A masterpiece of Romanesque art, the Pomposa Abbey 35 kilometers northeast of Ferrara is visible from quite a distance with its towering campanile that dominates the surrounding countryside much like a lighthouse in the sea of green countryside. Its noble, isolated location adds to its magic – to its sublime atmosphere.
Bell Tower of the Abbey of Pomposa
The 48-meter high campanile next to the church was built in 1063 by the architect Deusdedit. Each of its nine levels has windows that are wider than the level below it, giving the building a light and soaring appearance. The red and yellow bricks have interesting inserts of ceramic bowls – something we have never seen elsewhere – coming from various parts of the Mediterranean such as Egypt, Tunisia and Sicily.
We entered the church from the richly decorated portico in terracotta, marble and colorful majolica tiles. Built between the 8th and 9th centuries, it was clearly influenced by the Ravenna-style basilicas of the same period. The graceful portico is decorated with geometric designs, concentric circles and with stone-carved animal figures and floral motifs.
one of the portico arches
late afternoon December light glows on the gorgeous portico façade
an unusual example of an early Romanesque rose window
a couple of the unusual inserts of majolica bowls on the portico façade…(and on the campanile)
As striking as the isolated location, the portico decorations and campanile were, we were nevertheless not prepared for the overwhelming beauty and majesty of the interior.
The apse boasts the 1351 fresco, Christ in Glory, by Vitale da Bologna. Directly below are the Evangelists, the Dottori of the Church and the fresco cycle dedicated to the life of Saint Eustace.
Intriguing and well-preserved frescoes from the 1300s are in three registers that run along the side walls of the central nave. The upper register depicts scenes from the Old Testament, the middle one narrates scenes from the New Testament while the lower one, at the level of and interrupted by the arches, represents scenes from Saint John’s Apocalypse.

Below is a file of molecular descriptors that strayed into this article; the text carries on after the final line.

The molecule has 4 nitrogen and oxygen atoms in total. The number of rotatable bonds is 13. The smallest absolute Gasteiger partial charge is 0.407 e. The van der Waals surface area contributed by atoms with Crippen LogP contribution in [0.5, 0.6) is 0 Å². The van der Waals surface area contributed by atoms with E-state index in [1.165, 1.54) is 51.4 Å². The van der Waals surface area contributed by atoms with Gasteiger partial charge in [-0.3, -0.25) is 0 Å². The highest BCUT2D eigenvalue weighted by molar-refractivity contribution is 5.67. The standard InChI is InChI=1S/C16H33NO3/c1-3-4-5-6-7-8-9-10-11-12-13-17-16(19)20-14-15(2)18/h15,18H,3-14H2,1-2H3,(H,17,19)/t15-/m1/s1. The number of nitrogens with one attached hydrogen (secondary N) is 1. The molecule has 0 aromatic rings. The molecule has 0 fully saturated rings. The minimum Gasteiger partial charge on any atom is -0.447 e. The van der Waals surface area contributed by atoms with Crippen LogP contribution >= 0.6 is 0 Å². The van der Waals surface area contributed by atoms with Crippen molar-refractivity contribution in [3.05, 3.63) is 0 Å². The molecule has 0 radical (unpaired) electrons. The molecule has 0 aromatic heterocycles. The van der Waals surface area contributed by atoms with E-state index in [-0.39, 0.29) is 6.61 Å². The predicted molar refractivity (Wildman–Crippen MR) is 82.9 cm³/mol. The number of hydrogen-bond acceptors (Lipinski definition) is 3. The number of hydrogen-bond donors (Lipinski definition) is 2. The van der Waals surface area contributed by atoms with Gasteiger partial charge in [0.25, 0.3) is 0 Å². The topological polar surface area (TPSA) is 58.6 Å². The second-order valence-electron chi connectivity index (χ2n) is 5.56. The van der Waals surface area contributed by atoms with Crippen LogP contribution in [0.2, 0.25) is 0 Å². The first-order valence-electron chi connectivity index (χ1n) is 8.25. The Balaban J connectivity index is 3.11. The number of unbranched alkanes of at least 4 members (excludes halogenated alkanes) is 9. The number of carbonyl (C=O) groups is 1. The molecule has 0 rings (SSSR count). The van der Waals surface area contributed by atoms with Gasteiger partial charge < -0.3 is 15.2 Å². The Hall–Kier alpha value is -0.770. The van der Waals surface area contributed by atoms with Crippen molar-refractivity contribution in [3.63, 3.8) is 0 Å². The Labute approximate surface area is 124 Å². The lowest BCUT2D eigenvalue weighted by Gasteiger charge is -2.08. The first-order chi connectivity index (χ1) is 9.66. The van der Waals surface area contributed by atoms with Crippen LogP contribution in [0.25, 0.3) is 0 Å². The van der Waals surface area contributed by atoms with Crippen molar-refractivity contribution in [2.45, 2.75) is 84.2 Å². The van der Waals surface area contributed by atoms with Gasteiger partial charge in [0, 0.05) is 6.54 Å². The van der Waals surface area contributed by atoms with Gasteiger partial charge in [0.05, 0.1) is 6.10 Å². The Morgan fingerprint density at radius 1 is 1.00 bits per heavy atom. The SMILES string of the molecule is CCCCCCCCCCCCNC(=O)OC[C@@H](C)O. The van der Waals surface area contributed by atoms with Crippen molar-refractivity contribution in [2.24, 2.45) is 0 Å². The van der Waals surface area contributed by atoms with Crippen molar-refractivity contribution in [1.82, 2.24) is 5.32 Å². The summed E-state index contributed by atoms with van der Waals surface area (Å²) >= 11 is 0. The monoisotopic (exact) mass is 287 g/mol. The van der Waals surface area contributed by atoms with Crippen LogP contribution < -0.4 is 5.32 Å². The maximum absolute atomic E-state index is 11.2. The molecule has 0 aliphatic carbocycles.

Venetian influenced mosaic flooring
The stunning mosaic floor, at least a part of it, reminded us immediately of the floor of the 1140 Basilica of Santa Maria e San Donato on the island of Murano. (For photos please refer to my blog from October-November 2012.) This part above had a clear Venetian influence with larger tessere than the other part of the floor which used much smaller tessere from the Byzantine Ravenna tradition.
Byzantine influenced mosaic floor with typical Byzantine iconography
Geometric frescoed panels decorate several of the lower walls below the frescoed registers of Old and New Testament narrative.
Across the peaceful inner courtyard is the large Refectory which houses three well-conserved frescoes: The Last Supper, Christ Enthroned with the Virgin Mary, Saint John the Baptist and the Saints Benedict and Guy and The Miracle of Saint Guy, who transforms water into wine in the presence of the Archbishop Gebeardo of Ravenna.
The Last Supper
detail of Last Supper
Christ Enthroned with the Virgin Mary, Saint John the Baptist and the Saints Benedict and Guy
detail of Christ Enthroned
The Miracle of Saint Guy
The Pomposa Museum
The Museum is housed in what was once the dormitory. There are pieces from excavations and restoration works: inscriptions, marbles, and rare stuccoes from the original decorations of the church, majolica tiles and archaeological finds of various types…as well as some detached frescoes.
a last glimpse of the church
This fiery sunset greeted us as we walked out of the church. We were off to Ferrara with lingering images of the beauty of Pomposa.